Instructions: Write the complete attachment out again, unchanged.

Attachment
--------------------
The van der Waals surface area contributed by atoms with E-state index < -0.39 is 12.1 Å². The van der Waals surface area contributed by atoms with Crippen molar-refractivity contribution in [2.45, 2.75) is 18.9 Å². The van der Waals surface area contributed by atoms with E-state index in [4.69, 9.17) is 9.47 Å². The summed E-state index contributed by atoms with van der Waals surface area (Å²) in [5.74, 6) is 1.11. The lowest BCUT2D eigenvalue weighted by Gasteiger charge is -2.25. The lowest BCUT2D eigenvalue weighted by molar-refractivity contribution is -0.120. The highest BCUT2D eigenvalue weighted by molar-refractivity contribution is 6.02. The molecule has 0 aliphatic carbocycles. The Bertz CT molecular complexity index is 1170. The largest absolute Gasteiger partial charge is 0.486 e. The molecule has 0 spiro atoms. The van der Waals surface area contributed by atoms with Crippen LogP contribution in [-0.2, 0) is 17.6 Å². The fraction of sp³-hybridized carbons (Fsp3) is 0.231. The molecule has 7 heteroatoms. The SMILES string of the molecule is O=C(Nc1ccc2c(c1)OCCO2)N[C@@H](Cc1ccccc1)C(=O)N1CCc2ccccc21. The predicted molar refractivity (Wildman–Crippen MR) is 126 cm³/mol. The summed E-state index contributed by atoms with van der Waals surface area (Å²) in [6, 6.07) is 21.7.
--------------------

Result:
The van der Waals surface area contributed by atoms with E-state index < -0.39 is 12.1 Å². The van der Waals surface area contributed by atoms with Crippen molar-refractivity contribution in [2.45, 2.75) is 18.9 Å². The van der Waals surface area contributed by atoms with E-state index in [4.69, 9.17) is 9.47 Å². The summed E-state index contributed by atoms with van der Waals surface area (Å²) in [5.74, 6) is 1.11. The lowest BCUT2D eigenvalue weighted by Gasteiger charge is -2.25. The lowest BCUT2D eigenvalue weighted by molar-refractivity contribution is -0.120. The highest BCUT2D eigenvalue weighted by molar-refractivity contribution is 6.02. The molecule has 0 aliphatic carbocycles. The Bertz CT molecular complexity index is 1170. The largest absolute Gasteiger partial charge is 0.486 e. The molecule has 0 spiro atoms. The van der Waals surface area contributed by atoms with Crippen LogP contribution in [-0.2, 0) is 17.6 Å². The fraction of sp³-hybridized carbons (Fsp3) is 0.231. The molecule has 7 heteroatoms. The SMILES string of the molecule is O=C(Nc1ccc2c(c1)OCCO2)N[C@@H](Cc1ccccc1)C(=O)N1CCc2ccccc21. The predicted molar refractivity (Wildman–Crippen MR) is 126 cm³/mol. The summed E-state index contributed by atoms with van der Waals surface area (Å²) in [6, 6.07) is 21.7.